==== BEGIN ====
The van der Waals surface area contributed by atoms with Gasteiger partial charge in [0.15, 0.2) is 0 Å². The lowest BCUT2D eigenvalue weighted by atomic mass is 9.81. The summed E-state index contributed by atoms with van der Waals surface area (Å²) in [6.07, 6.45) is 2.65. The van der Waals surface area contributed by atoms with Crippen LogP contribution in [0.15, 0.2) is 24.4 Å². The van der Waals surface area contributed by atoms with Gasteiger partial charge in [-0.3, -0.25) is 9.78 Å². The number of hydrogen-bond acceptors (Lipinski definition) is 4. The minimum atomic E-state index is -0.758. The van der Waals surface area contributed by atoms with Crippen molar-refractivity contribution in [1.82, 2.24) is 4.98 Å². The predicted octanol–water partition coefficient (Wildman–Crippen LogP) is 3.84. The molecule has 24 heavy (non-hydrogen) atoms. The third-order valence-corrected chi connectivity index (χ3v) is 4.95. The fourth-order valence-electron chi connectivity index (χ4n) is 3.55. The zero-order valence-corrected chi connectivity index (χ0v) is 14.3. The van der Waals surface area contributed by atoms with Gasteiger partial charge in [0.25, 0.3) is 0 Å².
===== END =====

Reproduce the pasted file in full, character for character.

The van der Waals surface area contributed by atoms with Gasteiger partial charge in [0.15, 0.2) is 0 Å². The lowest BCUT2D eigenvalue weighted by atomic mass is 9.81. The summed E-state index contributed by atoms with van der Waals surface area (Å²) in [6.07, 6.45) is 2.65. The van der Waals surface area contributed by atoms with Crippen LogP contribution in [0.15, 0.2) is 24.4 Å². The van der Waals surface area contributed by atoms with Gasteiger partial charge in [-0.3, -0.25) is 9.78 Å². The number of hydrogen-bond acceptors (Lipinski definition) is 4. The minimum atomic E-state index is -0.758. The van der Waals surface area contributed by atoms with Crippen molar-refractivity contribution in [1.82, 2.24) is 4.98 Å². The predicted octanol–water partition coefficient (Wildman–Crippen LogP) is 3.84. The molecule has 24 heavy (non-hydrogen) atoms. The third-order valence-corrected chi connectivity index (χ3v) is 4.95. The fourth-order valence-electron chi connectivity index (χ4n) is 3.55. The zero-order valence-corrected chi connectivity index (χ0v) is 14.3. The van der Waals surface area contributed by atoms with Gasteiger partial charge in [0.25, 0.3) is 0 Å².